Beloved author Pat Conroy, whose muscular, vivid prose has brought to life the storied streets of historic Charleston, the punishing rigor of a military academy much like his alma mater The Citadel and his own troubled childhood, has been diagnosed with pancreatic cancer. He tells his fans he's ready for a fight.
Beloved S.C. author Pat Conroy is celebrated and praised as he turns 70 (S.C. Post and Courier)
The Atlanta native's robust bibliography inspired memorable filmmaking. "The Prince of Tides" was adapted into the Oscar-nominated movie starring Barbra Streisand and Nick Nolte; and "The Great Santini" became a film with Robert Duvall, who was nominated for an Academy Award, and Blythe Danner.
"Santini," a thinly veiled autobiography, created a rift in Conroy's family. "In the transparent guise of Marine aviator Bull Meecham, (Conroy's father) Donald Conroy was revealed as a reprehensible wife-beater and a physically abusive father," the AJC's Bo Emerson wrote in a Personal Journey about Conroy.
The notoriety eventually brought about a change in the late elder Conroy, and the family's reconciliation inspired "The Death of Santini."
The Citadel graduate wrote about his alma mater in the nonfiction "The Boo," the affectionate nickname given to Assistant Commandant of Cadets Lt. Colonel Thomas N. Courvoisie. A similar character, Col. Thomas Berrineau, known as "The Bear," shows up in the novel "Lords of Discipline."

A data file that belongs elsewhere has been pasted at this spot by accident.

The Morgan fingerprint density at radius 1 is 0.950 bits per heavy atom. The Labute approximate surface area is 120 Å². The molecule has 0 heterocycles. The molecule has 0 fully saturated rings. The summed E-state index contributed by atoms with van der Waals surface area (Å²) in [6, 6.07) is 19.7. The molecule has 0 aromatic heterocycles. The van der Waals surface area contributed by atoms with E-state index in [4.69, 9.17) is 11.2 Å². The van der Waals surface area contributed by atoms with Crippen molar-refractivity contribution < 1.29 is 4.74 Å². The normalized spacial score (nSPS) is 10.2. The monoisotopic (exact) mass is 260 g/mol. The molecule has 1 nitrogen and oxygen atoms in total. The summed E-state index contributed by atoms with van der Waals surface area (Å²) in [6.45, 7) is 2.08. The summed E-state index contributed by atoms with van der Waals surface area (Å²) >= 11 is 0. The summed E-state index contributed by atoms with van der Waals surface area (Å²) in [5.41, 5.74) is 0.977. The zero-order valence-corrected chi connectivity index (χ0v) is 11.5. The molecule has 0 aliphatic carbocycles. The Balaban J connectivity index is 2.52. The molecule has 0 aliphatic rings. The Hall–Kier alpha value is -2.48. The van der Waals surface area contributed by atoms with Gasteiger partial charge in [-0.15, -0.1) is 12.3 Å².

It, too, inspired a film by the same name, starring David Keith and Robert Prosky. Like "Santini," it caused a personal rift for Conroy, as The Citadel community took issue with the jarring depiction of the school. "For 30 years he was all but barred from the campus," the New York Times noted in a piece detailing Conroy's reconciliation with his Citadel family.
More recent works include "South of Broad," a sumptuously written novel set in Charleston; and "My Reading Life," an illuminating nonfiction work that details his reading, and writing, styles.
Here's a message that Conroy, who is married to the novelist Cassandra King, posted on his Facebook page Monday morning:
"Hey out there,
I celebrated my 70th birthday in October and realized that I’ve spent my whole writing life trying to find out who I am and I don’t believe I’ve even come close. It was in Beaufort in sight of a river’s sinuous turn, and the movements of its dolphin-proud tides that I began to discover myself and where my life began at fifteen.
I have recently been diagnosed with pancreatic cancer. With the help of the wonderful people at M.D. Anderson I intend to fight it hard. I am grateful to all my beloved readers, my friends and my family for their prayers. I owe you a novel and I intend to deliver it.
My publisher will forward mail
c/o Doubleday, 1745 Broadway, 13th floor, New York, NY 10019